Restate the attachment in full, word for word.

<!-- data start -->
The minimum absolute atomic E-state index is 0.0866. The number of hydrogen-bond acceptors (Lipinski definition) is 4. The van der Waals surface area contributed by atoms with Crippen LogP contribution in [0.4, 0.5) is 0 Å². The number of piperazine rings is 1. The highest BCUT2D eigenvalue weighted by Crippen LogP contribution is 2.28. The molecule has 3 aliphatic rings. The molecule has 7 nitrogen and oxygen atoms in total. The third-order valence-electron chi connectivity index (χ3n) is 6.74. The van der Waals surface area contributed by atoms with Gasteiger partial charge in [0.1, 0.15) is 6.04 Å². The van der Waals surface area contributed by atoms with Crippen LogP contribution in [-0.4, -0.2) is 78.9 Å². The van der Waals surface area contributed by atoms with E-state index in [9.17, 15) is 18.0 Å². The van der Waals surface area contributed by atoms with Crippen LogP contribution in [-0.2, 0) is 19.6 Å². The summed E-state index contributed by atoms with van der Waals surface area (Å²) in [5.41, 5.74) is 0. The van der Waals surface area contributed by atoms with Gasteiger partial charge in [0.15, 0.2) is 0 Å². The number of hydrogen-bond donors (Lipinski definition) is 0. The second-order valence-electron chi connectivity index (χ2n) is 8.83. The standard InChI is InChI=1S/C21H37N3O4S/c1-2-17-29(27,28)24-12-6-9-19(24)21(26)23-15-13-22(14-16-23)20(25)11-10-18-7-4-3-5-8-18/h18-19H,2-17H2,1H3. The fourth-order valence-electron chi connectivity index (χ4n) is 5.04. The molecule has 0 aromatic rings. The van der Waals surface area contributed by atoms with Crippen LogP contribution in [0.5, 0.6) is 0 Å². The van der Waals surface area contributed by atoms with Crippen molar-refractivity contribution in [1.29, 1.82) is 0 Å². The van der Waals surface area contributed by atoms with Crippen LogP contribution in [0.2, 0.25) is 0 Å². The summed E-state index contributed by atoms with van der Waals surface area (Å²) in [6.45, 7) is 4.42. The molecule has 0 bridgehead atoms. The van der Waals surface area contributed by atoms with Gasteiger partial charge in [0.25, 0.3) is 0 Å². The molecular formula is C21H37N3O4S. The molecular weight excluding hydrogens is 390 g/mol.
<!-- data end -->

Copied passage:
The minimum absolute atomic E-state index is 0.0866. The number of hydrogen-bond acceptors (Lipinski definition) is 4. The van der Waals surface area contributed by atoms with Crippen LogP contribution in [0.4, 0.5) is 0 Å². The number of piperazine rings is 1. The highest BCUT2D eigenvalue weighted by Crippen LogP contribution is 2.28. The molecule has 3 aliphatic rings. The molecule has 7 nitrogen and oxygen atoms in total. The third-order valence-electron chi connectivity index (χ3n) is 6.74. The van der Waals surface area contributed by atoms with Gasteiger partial charge in [0.1, 0.15) is 6.04 Å². The van der Waals surface area contributed by atoms with Crippen LogP contribution in [-0.4, -0.2) is 78.9 Å². The van der Waals surface area contributed by atoms with E-state index in [9.17, 15) is 18.0 Å². The van der Waals surface area contributed by atoms with Crippen LogP contribution in [-0.2, 0) is 19.6 Å². The summed E-state index contributed by atoms with van der Waals surface area (Å²) in [5.41, 5.74) is 0. The van der Waals surface area contributed by atoms with Gasteiger partial charge in [0.15, 0.2) is 0 Å². The number of hydrogen-bond donors (Lipinski definition) is 0. The second-order valence-electron chi connectivity index (χ2n) is 8.83. The standard InChI is InChI=1S/C21H37N3O4S/c1-2-17-29(27,28)24-12-6-9-19(24)21(26)23-15-13-22(14-16-23)20(25)11-10-18-7-4-3-5-8-18/h18-19H,2-17H2,1H3. The fourth-order valence-electron chi connectivity index (χ4n) is 5.04. The molecule has 0 aromatic rings. The van der Waals surface area contributed by atoms with Crippen LogP contribution in [0.5, 0.6) is 0 Å². The van der Waals surface area contributed by atoms with Crippen molar-refractivity contribution in [1.29, 1.82) is 0 Å². The van der Waals surface area contributed by atoms with Crippen LogP contribution in [0.2, 0.25) is 0 Å². The summed E-state index contributed by atoms with van der Waals surface area (Å²) in [6.45, 7) is 4.42. The molecule has 0 bridgehead atoms. The van der Waals surface area contributed by atoms with Gasteiger partial charge in [0.25, 0.3) is 0 Å². The molecular formula is C21H37N3O4S. The molecular weight excluding hydrogens is 390 g/mol.